Then there are the few successful artists who live and work outside of the stereotype. We know their names, too. We recognize their work. We might even recognize them if we saw them on TV, or hanging out at a restaurant downtown. We understand that they get paid a lot of money for their art, and we wish that we had bought one of their pieces years ago when it was affordable, before they became well known - before the world recognized them as professionals.

That’s the second enduring 
truth of the art business: 
As soon as someone other than you 
likes your work, and is willing to tell 
someone else about it, you’ve arrived.

But how do you know when you, as an artist, have crossed that line? How do you tell when you’ve made it?

That’s just it. You don’t. Someone else tells for you.

That’s the second enduring truth of the art business: As soon as someone other than you likes your work, and is willing to tell someone else about it, you’ve arrived.

You can't be that person. Your squeak won't grease your own wheels.

Hi, I’m an artist, and my work is awesome!” will get you nowhere.

Fortunately, though, that ‘right person’ can be just about anyone else:

Hey, have you seen this dude’s work? It’s awesome!”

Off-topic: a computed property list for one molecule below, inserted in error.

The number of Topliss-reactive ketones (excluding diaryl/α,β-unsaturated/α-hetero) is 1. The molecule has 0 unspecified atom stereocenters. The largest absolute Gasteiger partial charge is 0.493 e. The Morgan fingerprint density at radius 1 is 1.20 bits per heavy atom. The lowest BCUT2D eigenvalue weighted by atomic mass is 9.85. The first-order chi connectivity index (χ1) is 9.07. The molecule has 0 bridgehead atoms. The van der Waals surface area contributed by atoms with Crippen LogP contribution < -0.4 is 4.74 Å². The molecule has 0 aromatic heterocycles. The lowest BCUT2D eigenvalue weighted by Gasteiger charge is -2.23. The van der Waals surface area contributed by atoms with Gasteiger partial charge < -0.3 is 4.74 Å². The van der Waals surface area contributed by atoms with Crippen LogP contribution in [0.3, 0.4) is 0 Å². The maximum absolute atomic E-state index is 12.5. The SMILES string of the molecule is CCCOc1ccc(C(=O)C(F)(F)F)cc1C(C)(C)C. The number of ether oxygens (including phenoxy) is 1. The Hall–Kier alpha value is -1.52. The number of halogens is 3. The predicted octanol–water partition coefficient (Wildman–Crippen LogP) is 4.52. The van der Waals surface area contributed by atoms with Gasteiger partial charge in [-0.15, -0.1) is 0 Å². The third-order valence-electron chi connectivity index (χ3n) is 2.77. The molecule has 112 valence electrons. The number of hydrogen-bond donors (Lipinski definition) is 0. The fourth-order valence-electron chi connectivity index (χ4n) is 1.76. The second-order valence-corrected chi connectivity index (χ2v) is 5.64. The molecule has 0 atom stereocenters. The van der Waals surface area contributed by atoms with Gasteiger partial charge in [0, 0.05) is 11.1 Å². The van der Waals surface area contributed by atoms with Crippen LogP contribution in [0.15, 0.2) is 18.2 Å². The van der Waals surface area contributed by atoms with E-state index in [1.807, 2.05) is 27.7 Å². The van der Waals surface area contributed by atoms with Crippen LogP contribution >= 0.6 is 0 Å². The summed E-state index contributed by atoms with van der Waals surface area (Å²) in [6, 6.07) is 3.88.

That kind of recommendation will get you recognition, and sales, and contracts to make more of your art. If you are fortunate enough (and persistent enough) to string together a number of recommendations like this, you just might stay in business long enough to build a career in art.

Our business plan at DS Art is built entirely around these two truths. We want our clients and customers to be happy with our work, and our work ethic. We understand that every piece of artwork that leaves our studio is an ambassador for our future success, and that every customer we earn becomes a potential cheerleader for (or against) our creative ability, our professionalism, and our future .

Just don't take our word for it.

*In hindsight, this could have been part of the problem. I can recall but one episode in those early days when I received a bona fide art commission, entirely on my own. The client was in a bind, facing a tight deadline. He needed to speak with someone right away, and would meet with me only if I could get to his office within the hour. That office was more than 50 miles away, which left me no time to shower, shave, or even change clothes. I jumped in the car and drove to the meeting ‘as-is’. The client took one look at my scruffy weekend beard, dirty sneakers, worn jeans, and rumpled jacket, and instantly awarded me the job. Apparently he needed an artist, rather than a professional.